SANTA FE, N.M. — Swedish space company ÅAC Microtec announced Dec. 22 it plans to acquire Scottish cubesat manufacturer Clyde Space, creating what the companies believe will be a dominant force in a growing sector of the industry.

Under the deal, ÅAC Microtec will purchase Clyde Space for nearly 30.5 million shares and £2 million ($2.7 million) in cash, for a total value of $35.3 million. The purchase is scheduled to close in late January, after a vote by ÅAC Microtec’s shareholders.

The acquisition will create a company with more than 100 employees and a combined $7 million in revenue in the first three quarters of 2017. However, the firms have expectations of significant growth in the next few years given growing demand for cubesats and other small satellites, particularly though proposed communications and imaging constellations.

“We think that we will be able to dominate the smallsat platform supply in the 1 to 50 kilogram class,” said Alfonso Barreiro, chief executive of ÅAC Microtec, in a conference call about the deal Dec. 22. “By ‘dominate’ we mean that we will be the leader in this sector. We would provide most of the missions in this sector.”

Clyde Space, founded by Craig Clark in 2005, initially focused on the production of components for use on cubesats, but has since expanded its work to full development of cubesats as well as ancillary services, such as arranging launches of such satellites and providing ground stations.

ÅAC Microtec was also founded in 2005, but only more recently focused on space products, such as smallsat components and a spacecraft bus called InnoSat developed with OHB Sweden, the Swedish subsidiary of Germany’s OHB. The InnoSat bus is designed for smallsat missions weighing about 40 kilograms.

The combined company, executives said, would be able to merge their complementary strengths to better serve what they perceive as a growing demand for small satellites. “Having a larger crew of development engineers is going to be critical to accelerate our production of new products,” said Clark, chief executive of Clyde Space. “There will be a lot of cross-pollination of different development capabilities and ideas from both sides.”

Those combined capabilities will be able to serve the demand for satellite constellations predicted by a number of industry forecasts. Clark, speaking at a Royal Aeronautical Society conference in London in November, said that supporting development of such constellations had become a priority at the company, but dropped no hints of an impending sale.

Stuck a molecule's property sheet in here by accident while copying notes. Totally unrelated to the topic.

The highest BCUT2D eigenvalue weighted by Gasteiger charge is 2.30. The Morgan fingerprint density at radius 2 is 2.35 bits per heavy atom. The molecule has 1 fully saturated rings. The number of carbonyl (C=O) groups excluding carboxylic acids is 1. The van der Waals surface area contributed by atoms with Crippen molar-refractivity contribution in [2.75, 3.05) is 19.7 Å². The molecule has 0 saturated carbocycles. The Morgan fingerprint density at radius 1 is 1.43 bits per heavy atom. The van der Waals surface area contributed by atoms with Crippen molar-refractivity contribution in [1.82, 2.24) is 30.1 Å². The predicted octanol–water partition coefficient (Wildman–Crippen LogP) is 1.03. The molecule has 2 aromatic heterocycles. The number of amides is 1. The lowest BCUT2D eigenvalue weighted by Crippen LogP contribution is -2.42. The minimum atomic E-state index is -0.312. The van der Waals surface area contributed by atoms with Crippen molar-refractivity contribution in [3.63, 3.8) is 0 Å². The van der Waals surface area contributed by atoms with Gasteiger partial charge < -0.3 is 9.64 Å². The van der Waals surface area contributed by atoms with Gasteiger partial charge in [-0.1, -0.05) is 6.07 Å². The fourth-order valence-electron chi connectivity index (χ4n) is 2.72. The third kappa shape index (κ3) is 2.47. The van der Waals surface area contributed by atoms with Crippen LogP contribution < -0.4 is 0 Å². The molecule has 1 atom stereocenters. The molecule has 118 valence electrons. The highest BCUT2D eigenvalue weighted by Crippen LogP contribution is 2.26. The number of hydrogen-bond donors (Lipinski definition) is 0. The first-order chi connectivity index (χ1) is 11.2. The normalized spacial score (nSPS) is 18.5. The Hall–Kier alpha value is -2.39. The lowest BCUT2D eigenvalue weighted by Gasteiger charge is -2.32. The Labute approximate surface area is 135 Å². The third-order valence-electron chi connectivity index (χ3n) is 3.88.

“Because of the volume of spacecraft that are coming through, we have to invest in things for manufacturing and test” of spacecraft, he said. “One of the biggest challenges is not the technology, it’s the ability to actually push through these spacecraft.”

In the conference call, Clark said another advantage of the deal is to give Clyde Space access to ÅAC Microtec’s sales capabilities, including offices in the United States and Asia. “About 60 percent of our revenue [last year] was from North America, and we don’t have a presence in the U.S.,” he said. “By tapping into the capabilities and the presence ÅAC has, we’ll be able to grow our presence in the U.S. and our revenues from the U.S.”

Barreiro said ÅAC Microtec doesn’t give formal revenue projections, but expected significant growth in the next few years. The combined company, he said, is projected to have about 100 million Swedish krona ($12 million) in revenue for 2018. “We think ’19 would be a much bigger year, probably, and ’20 again a much bigger year, but we’re not ready to give specific figures,” he said.

The acquisition will give the shareholders in Clyde Space, primarily Clark and two investor groups, a 49 percent stake in ÅAC Microtec. Clark will have a position on the management team of ÅAC Microtec while Will Whitehorn, chairman of the board of Clyde Space and a former president of Virgin Galactic, will have a board seat at ÅAC Microtec.

ÅAC Microtec and Clyde Space will initially work independently, Barreiro said, as they study how to best combine their operations into a single venture. “The idea is to have functionally one company in a few months’ time,” he said. The company will also retain for now both the ÅAC Microtec and Clyde Space brands. “We believe that both brands have value, and we’ll have to see in the future what our brand name will be,” he said.

Jeff Foust writes about space policy, commercial space, and related topics for SpaceNews. He earned a Ph.D. in planetary sciences from the Massachusetts Institute of Technology and a bachelor’s degree with honors in geophysics and planetary science...